Thanks to a few well-known tipplers (coughHemingwaycough), writers have something of a reputation for indulging. Though that may be more stereotype than reality, over the years certain bars and cafés have become linked with the literary crowd who’ve gone there to eat, drink, socialize, and occasionally write. Inspired by a recent LitHub article featuring 35 Literary Cafés. I thought I’d share a couple of them here, as well as adding some the list missed.
Although not as well-known as the others on the list, here are some local-ish spots this Toronto writer thinks are worth a mention:
Writers unknown, famous, and infamous have always populated cafés and bars all over the world. Comment and tell me which ones you think deserve a mention.
(Note: This is a re-post from 26 February 2018. If you’re looking for something new to read, how about my free short story “Blood Magic”: https://www.smashwords.com/books/view/816146 or my novel Love Lies Bleeding, available in paperback and e-book at most online booksellers.)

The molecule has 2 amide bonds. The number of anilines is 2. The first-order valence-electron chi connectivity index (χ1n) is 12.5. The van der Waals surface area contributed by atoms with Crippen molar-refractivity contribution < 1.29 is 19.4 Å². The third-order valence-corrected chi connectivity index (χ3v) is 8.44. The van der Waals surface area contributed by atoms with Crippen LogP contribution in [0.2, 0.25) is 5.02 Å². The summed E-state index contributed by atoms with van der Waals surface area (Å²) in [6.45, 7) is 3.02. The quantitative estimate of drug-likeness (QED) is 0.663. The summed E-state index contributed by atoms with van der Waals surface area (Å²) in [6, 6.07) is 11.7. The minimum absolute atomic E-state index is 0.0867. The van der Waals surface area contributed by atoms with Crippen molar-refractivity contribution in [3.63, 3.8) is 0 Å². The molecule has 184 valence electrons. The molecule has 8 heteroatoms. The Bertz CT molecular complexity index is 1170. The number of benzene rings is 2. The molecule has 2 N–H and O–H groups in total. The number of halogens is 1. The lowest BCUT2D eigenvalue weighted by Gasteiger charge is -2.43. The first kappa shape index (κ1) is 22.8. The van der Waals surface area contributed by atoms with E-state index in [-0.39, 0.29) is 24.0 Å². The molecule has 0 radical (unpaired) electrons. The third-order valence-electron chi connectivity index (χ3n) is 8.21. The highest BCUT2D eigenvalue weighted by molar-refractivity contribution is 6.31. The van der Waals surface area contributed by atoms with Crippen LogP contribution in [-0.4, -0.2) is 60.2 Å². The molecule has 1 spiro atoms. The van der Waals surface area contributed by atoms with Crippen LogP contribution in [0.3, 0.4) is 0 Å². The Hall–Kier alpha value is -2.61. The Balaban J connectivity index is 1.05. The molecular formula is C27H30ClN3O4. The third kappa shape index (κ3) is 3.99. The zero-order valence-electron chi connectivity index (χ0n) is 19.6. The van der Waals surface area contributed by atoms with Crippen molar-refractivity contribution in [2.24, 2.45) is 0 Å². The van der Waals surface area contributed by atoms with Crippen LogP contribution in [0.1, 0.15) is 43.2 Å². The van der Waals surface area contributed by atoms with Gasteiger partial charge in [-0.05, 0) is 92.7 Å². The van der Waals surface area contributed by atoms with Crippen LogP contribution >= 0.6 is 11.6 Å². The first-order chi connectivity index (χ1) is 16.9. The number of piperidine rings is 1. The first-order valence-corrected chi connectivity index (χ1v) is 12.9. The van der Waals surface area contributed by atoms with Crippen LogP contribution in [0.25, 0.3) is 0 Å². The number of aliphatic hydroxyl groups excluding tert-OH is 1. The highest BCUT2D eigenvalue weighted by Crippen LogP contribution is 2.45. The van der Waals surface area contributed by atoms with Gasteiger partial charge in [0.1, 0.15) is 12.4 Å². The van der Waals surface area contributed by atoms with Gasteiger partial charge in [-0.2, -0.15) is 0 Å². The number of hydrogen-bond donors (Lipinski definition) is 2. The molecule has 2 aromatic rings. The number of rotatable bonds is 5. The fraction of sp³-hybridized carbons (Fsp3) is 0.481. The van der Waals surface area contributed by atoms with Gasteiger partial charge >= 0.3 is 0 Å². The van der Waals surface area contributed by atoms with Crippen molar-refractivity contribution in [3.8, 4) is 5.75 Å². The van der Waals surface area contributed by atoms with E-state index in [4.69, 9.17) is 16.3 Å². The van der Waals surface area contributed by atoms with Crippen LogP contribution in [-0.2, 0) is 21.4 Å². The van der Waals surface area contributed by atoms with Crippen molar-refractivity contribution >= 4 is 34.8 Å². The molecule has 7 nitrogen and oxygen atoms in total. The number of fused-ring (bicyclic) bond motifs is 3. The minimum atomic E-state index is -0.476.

2 Replies to “Literary Cafés”
Nice article! Coffee and Diet Coke are are
more my speed, but wouldn’t mind an a bit of a tipple from the last one.
Thanks 🙂 I’m not much of a drinker, either, but I could make some exceptions to visit these spots. I haven’t been to the one in Montreal but it strongly reminds me of a place in Ottawa I went to once (there’s definitely a certain look to Canadian bars/restaurants from a certain era).
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